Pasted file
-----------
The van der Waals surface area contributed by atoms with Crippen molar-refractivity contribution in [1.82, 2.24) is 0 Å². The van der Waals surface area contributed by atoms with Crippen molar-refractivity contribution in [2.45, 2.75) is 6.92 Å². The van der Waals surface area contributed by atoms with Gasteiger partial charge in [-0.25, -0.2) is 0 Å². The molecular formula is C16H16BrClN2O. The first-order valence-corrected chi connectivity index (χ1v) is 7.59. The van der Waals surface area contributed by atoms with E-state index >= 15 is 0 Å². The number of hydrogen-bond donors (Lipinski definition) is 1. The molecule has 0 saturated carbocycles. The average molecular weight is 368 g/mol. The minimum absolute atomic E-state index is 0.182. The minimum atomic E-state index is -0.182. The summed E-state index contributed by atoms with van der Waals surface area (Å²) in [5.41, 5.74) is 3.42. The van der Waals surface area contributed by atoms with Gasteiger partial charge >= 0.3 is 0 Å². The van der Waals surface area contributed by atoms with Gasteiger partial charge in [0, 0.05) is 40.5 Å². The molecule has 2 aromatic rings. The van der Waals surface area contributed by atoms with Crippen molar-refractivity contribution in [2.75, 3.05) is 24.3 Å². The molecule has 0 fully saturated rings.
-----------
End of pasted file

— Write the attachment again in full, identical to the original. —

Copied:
The van der Waals surface area contributed by atoms with Crippen molar-refractivity contribution in [1.82, 2.24) is 0 Å². The van der Waals surface area contributed by atoms with Crippen molar-refractivity contribution in [2.45, 2.75) is 6.92 Å². The van der Waals surface area contributed by atoms with Gasteiger partial charge in [-0.25, -0.2) is 0 Å². The molecular formula is C16H16BrClN2O. The first-order valence-corrected chi connectivity index (χ1v) is 7.59. The van der Waals surface area contributed by atoms with E-state index >= 15 is 0 Å². The number of hydrogen-bond donors (Lipinski definition) is 1. The molecule has 0 saturated carbocycles. The average molecular weight is 368 g/mol. The minimum absolute atomic E-state index is 0.182. The minimum atomic E-state index is -0.182. The summed E-state index contributed by atoms with van der Waals surface area (Å²) in [5.41, 5.74) is 3.42. The van der Waals surface area contributed by atoms with Gasteiger partial charge >= 0.3 is 0 Å². The van der Waals surface area contributed by atoms with Gasteiger partial charge in [0, 0.05) is 40.5 Å². The molecule has 2 aromatic rings. The van der Waals surface area contributed by atoms with Crippen molar-refractivity contribution in [2.75, 3.05) is 24.3 Å². The molecule has 0 fully saturated rings.